“I can’t say. I was already in a world in which one thing after the next collapsed. A world of surviving. Surviving at any price. But I know that when friends of mine and soldiers of mine were killed next to me in the Sinai Campaign and in the Six-Day War, I thought that they were at least killed like human beings. They were not killed by being hunted in the streets. In this sense, Israel for me is not a political matter. It is something far more basic. Far more elemental. It is a return to humanity. A return to living like human beings, because there, in the ghetto, you lost your human element. Your human identity. You stopped being human altogether. You were not a person.”
The first aktion concludes but after a time comes another. What happens this time?
“It was a summer day and the Germans were hunting the Jews again. A genuine hunt. Then came a proclamation that people without work permits were to assemble at a certain place in the ghetto. And my mother and sister went. I remember it as though it were today. I remember my sister saying to my mother: We are young, we will work, we will get through this. They know they are parting with me. They know that only God knows what will come after this. But they didn’t want to frighten me. And they wanted to hope.”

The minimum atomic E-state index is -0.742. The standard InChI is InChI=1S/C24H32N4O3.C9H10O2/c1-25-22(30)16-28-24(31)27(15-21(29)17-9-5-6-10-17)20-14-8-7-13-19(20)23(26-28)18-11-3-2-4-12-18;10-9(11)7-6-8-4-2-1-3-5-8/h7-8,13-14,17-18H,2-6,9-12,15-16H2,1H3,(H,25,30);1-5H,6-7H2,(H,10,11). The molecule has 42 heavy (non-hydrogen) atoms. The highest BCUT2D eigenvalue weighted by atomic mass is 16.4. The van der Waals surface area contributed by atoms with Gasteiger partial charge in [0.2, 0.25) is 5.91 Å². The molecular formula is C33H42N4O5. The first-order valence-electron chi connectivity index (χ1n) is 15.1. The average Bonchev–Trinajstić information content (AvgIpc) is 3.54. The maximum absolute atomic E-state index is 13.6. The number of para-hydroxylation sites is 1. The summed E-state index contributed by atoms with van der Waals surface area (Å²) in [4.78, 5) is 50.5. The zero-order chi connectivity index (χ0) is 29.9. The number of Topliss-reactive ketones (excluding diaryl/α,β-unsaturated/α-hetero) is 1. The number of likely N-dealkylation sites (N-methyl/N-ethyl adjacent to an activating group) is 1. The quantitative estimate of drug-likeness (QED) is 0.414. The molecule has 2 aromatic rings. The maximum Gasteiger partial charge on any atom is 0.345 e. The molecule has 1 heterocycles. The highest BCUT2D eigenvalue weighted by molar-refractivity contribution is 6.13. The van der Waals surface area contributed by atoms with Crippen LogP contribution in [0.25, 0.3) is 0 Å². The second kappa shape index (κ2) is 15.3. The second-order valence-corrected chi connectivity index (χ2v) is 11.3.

How do you explain the fact that they went so easily?
“Because they hoped. Because when people face an incomprehensible reality like that they create a world of illusions for themselves. They wanted to believe that they had a future, that they had life, that they would come back to me. And I, too, never imagined that I would never see mother or Ada again. They hugged me and kissed me and left me with my aunt. I remember them going and fading into the distance.”
And from that moment you are alone?